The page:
MANDELA DAUGHTERS SUE FOR CONTROL OF HIS ARTWORKS, MONEY
Zenani and Makaziwe Mandela are suing their father for control of his artworks and his money. The Star newspaper reported that former president Nelson Mandela’s daughters will fight a Johannesburg High Court order that in 2004 ordered his then-lawyer, Ismail Ayob, to stop managing his financial, legal and personal affairs. Billy Chuene, Mandela’s current lawyer, last week filed an affidavit in response to the lawsuit brought by the sisters, who are represented by Ayob. The newspaper reported that Chuene and fellow directors of three Mandela companies and a Trust, George Bizos and Tokyo Sexwale had in 2011refused to release the trust’s money to the daughters without a legal justification.
TWO ARRESTED FOR SHOOTING CAPE TOWN SCHOOLBOY
Two men have been arrested for the murder of killing Cape Town schoolboy Enrico Martin. Wilston Stoffels, 18, and Jevon Snyman, 19, have appeared in the Athlone Magistrate’s Court on charges of murdering Martin. He was shot last week and later died at Groote Schuur Hospital. The accused alleged dressed in school tracksuit top and approached Martin as he entered the gates of Spes Bona school. One of them shot him in the head. Spokesman for the National Prosecuting Authority in the Western Cape, Eric Ntabazalila, said the two men would return to court next week after information on bail had been gathered.
ESKOM SERE WIND FARM AWARDED LICENSE
South Africa’s national energy regulator has granted Eskom a license for its Sere wind farm in a move expected to pave the way for construction of the R2.4 billion project to go ahead. “Sere is our first large-scale renewable energy project. It demonstrates our commitment to reducing our carbon footprint and to investing in a sustainable energy future,” said Brian Dames, Eskom’s chief executive. The wind farm, in the Vredendal area of the Western Cape, is expected to generate up to 100 MW of power for the national grid, avoiding nearly 4.7-million tonnes of carbon emissions over 20 years. The Seres wind farm will be completed by the end of 2014 and is being funded by a group of development finance institutions.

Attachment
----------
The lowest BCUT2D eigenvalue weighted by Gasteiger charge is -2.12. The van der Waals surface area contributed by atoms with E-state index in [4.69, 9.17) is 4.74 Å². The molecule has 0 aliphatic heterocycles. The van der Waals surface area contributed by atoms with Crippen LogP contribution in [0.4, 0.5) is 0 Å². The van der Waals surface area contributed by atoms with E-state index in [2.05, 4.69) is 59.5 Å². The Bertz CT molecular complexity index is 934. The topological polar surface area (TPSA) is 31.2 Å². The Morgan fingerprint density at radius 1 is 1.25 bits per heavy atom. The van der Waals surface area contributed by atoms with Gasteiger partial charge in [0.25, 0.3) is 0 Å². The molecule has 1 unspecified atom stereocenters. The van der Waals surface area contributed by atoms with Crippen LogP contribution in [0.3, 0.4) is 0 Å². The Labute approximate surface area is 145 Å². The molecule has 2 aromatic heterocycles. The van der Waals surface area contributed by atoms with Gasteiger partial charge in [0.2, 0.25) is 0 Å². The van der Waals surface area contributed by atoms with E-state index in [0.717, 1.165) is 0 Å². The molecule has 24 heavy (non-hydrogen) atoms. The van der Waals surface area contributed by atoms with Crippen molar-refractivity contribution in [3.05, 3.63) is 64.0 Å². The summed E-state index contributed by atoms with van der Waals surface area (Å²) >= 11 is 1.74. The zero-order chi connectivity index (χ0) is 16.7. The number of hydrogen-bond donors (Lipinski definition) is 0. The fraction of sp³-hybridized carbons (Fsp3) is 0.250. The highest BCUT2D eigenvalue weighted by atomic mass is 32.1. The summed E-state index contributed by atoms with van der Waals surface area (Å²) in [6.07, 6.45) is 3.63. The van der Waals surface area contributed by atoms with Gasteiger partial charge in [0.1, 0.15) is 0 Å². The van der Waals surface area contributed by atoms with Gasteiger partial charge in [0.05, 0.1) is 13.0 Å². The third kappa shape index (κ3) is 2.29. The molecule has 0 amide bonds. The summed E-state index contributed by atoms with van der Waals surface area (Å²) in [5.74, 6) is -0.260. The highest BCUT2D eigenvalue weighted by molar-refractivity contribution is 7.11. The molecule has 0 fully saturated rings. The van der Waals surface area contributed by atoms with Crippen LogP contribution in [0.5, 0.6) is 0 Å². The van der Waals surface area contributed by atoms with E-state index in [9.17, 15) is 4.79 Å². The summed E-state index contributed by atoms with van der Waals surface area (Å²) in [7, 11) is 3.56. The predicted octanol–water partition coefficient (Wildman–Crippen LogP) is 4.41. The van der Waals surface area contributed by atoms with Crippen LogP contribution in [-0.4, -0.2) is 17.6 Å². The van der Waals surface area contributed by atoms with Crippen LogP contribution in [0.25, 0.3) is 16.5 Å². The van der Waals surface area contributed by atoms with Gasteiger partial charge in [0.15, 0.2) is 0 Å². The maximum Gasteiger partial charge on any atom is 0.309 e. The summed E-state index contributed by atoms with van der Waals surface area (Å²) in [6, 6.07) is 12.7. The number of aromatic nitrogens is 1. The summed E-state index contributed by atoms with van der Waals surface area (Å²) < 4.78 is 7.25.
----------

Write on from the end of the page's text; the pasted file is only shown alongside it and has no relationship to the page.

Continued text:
POLICE INVESTIGATE DEATHS OF 27 INITIATES IN MPUMALANGA
Mpumalanga police are investigating the deaths of 27 boys attending initiation schools in the province. Spokesman Colonel Leonard Hlathi said 26 of these were being investigated as murders and one remained an inquest. Hlathi said police were awaiting the results of post mortems on the youths. “It’s not a question of arresting currently. It’s a question of effectively investigating these cases,” Hlathi told Sapa. He said once information was collected, it would be presented to the National Prosecution Authority, which would decide how to proceed. Provincial community safety, security, and liaison MEC Vusi Shongwe said someone needed to be held responsible for the deaths of the boys. He said indications were that initiates had died as a result of excessive bleeding and dehydration. DM
Photo: Gwede Mantashe
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Old-fashioned crisps used to come with a packet of salt giving the purchaser the choice whether to salt their chips or not.